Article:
The misuse of prescription pain relievers, tranquilizers, sedatives, and stimulants among youth and young adults aged 12 to 25 is a major public health issue in the United States. Click here to read this report from the Substance Abuse and Mental Health Services Administration (SAMHSA). Click here to visit the SAMHSA website for more publications and digital products.
OPIOIDS AND COVID-19The opioid overdose epidemic surges and rages alongside the coronavirus pandemicJoseph Friedman and Morgan Godvin, Los Angeles Times The opioid overdose epidemic surges and rages alongside the coronavirus pandemic While Americans have focused on the COVID-19 pandemic, another epidemic has also been killing people across the country in unprecedented numbers: overdose deaths. And the two crises are connected. Click on the following link to read the article. https://birminghamnews-al-app.newsmemory.com/?publink=0617df7bc
Partnership to End Addictionwww.drugfree.org If you’ve just discovered or have reason to believe your child is using substances, the first thing to do is sit down and take a deep breath. We know this is scary, but you’re in the right place. Take a beat and prepare yourself for the important conversations ahead. Some brief preparation now can lay a foundation for more positive outcomes ahead. Click here for resources available through Partnership to End Addiction.
By: Rob Chambers, President, American Council on Addiction and Alcohol ProblemsTownhall October 30, 2019 The United States is currently fighting one of the worst addiction problems in its history by way of the opioid crisis. While many Americans are aware of its existence, few likely understand the ongoing issues surrounding this large-scale public health emergency and the extent to which it is undermining the foundations of our great country. The human and financial toll of this crisis is staggering. In 2018 alone over 47,000 people died from opioid-related overdoses. Meanwhile, a recent analysis from the Society of Actuaries found that over a four-year period from 2015 to 2018, the total economic cost of the opioid crisis was $631 billion. This crisis is also destroying families and stretching social service programs to the brink. During that same four-year period, an additional $39 billion was spent on child and family assistance programs and education programs. Every day children
Doyle Rice, USA TODAY Updated: 1:34 p.m. ET Dec. 12, 2018 Fentanyl is now the deadliest drug in America, federal health officials announced Wednesday, with over 18,000 overdose deaths in 2016, the most recent year for which statistics are available. It’s the first time the synthetic opioid has been the nation’s deadliest drug. For the previous four years (2012 to 2015), heroin topped the list. On average, in each year from 2013 to 2016, the rate of overdose deaths from Fentanyl increased by about 113 percent per year. In fact, the report said that fentanyl was responsible for 29 percent of all overdose deaths in 2016, up from just 4 percent in 2011. Overall, more than 63,000 Americans died of drug overdoses in 2016, according to the new report, which was prepared by the National Center for Health Statistics, which is part of the U.S. Centers for Disease Control and Prevention. This is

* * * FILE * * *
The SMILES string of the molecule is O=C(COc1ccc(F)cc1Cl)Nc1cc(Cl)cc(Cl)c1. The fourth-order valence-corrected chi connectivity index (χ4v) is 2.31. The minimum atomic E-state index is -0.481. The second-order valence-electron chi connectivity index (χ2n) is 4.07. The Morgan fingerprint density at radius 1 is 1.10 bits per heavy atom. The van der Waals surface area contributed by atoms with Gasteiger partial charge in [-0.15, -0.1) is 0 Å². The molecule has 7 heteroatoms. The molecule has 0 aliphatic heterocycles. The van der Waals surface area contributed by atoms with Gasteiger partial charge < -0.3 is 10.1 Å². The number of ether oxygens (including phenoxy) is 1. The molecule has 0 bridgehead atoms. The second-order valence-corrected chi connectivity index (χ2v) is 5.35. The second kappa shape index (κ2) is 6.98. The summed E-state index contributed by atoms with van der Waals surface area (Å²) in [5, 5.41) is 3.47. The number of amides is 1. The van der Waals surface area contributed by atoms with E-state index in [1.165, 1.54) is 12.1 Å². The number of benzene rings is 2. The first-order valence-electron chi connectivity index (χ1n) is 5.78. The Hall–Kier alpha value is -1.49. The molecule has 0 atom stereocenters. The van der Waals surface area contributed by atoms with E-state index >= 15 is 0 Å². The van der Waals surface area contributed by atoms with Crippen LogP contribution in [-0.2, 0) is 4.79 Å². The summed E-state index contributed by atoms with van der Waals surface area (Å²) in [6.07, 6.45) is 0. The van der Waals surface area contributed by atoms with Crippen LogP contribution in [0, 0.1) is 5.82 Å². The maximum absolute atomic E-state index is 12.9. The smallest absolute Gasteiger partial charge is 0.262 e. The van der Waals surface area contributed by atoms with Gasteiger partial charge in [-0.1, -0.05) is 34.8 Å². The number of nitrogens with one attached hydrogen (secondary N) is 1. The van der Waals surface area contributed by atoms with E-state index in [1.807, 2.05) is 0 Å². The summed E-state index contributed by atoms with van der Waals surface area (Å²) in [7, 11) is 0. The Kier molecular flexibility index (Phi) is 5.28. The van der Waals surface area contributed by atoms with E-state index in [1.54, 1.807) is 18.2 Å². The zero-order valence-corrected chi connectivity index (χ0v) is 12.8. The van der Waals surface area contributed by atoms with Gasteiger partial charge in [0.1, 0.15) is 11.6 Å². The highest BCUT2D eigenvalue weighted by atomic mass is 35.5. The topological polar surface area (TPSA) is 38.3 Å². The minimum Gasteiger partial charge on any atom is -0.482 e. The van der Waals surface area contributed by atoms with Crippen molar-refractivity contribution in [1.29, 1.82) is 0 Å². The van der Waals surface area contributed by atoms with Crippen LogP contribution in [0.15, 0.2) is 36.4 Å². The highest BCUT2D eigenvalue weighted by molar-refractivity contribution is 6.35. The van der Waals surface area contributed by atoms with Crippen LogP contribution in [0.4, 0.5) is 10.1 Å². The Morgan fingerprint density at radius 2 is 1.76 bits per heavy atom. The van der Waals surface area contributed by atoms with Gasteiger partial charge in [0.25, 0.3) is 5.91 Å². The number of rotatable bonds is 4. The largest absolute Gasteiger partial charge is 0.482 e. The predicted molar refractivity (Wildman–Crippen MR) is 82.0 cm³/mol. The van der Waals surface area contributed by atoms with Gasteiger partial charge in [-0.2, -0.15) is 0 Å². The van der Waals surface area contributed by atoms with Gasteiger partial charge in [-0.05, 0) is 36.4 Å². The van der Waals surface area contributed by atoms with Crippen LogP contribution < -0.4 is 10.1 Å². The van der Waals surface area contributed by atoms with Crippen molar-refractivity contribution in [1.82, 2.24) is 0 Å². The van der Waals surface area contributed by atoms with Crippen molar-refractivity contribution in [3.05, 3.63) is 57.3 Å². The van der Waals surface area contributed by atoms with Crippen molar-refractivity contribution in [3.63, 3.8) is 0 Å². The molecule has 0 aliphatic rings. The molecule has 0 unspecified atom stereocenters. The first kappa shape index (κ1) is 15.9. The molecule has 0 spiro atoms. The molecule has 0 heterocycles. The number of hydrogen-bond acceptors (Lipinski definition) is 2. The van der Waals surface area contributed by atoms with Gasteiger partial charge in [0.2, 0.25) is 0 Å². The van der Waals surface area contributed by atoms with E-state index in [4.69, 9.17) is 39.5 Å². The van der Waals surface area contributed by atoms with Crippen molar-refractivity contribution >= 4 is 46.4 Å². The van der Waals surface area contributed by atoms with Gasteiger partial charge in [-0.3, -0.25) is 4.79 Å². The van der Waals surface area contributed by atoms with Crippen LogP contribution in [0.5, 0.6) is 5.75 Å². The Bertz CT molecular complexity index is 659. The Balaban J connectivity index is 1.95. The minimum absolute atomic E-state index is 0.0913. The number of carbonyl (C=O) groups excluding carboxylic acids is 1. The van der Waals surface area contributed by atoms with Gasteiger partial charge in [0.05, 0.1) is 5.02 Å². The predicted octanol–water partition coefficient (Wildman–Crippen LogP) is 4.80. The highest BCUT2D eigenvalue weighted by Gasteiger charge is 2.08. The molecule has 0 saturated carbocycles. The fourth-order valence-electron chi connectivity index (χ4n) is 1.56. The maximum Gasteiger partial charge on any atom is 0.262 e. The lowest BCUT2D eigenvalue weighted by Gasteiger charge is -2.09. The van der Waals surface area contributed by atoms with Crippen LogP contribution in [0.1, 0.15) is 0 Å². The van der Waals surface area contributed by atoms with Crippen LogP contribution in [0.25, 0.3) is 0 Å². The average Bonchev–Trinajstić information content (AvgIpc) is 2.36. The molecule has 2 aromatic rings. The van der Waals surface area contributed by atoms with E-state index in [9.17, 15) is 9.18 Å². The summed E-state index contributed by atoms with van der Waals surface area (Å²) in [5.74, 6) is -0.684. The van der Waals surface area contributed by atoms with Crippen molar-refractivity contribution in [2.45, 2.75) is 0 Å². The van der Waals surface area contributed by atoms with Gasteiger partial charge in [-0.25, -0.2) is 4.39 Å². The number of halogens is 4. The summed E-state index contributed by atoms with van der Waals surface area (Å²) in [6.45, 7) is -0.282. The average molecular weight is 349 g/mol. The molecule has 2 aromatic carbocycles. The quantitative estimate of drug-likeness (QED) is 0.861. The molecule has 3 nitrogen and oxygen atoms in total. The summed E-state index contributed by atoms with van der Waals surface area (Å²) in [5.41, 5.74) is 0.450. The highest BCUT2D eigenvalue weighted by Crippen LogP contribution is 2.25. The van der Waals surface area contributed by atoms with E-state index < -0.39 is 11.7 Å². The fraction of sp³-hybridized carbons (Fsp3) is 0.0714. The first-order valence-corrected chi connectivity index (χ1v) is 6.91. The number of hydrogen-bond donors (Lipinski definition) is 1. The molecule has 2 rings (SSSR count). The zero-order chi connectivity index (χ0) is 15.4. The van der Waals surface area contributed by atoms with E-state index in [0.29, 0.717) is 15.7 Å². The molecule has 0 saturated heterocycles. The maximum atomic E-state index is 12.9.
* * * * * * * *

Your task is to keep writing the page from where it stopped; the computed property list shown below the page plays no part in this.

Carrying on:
Substance Abuse & Mental Health Services Administration5600 Fishers Lane | Rockville, MD 208571-877-SAMHSA-7 (1-877-726-4727) www.samhsa.gov Tips for Teens fact sheets provide information about the effects of short- and long-term use of cocaine, heroin, methamphetamine, and inhalants. These insightful and easy-to-read brochures provide important facts teens need to know, answer frequently asked questions, and help to dispel common myths about each of the substances covered. Tips for Teens: The Truth About CocaineCocaine is a white powder that can be snorted or dissolved in water and injected to cause a brief high. Cocaine is highly addictive and affects both the brain and body. It can increase the risk of paranoia, anxiety, and psychosis and change emotions. Inventory#: PEP18-01 Tips for Teens: The Truth About HeroinHeroin can be a white or dark brown powder or a black tar, and is often mixed with other substances that can make it even more dangerous. Heroin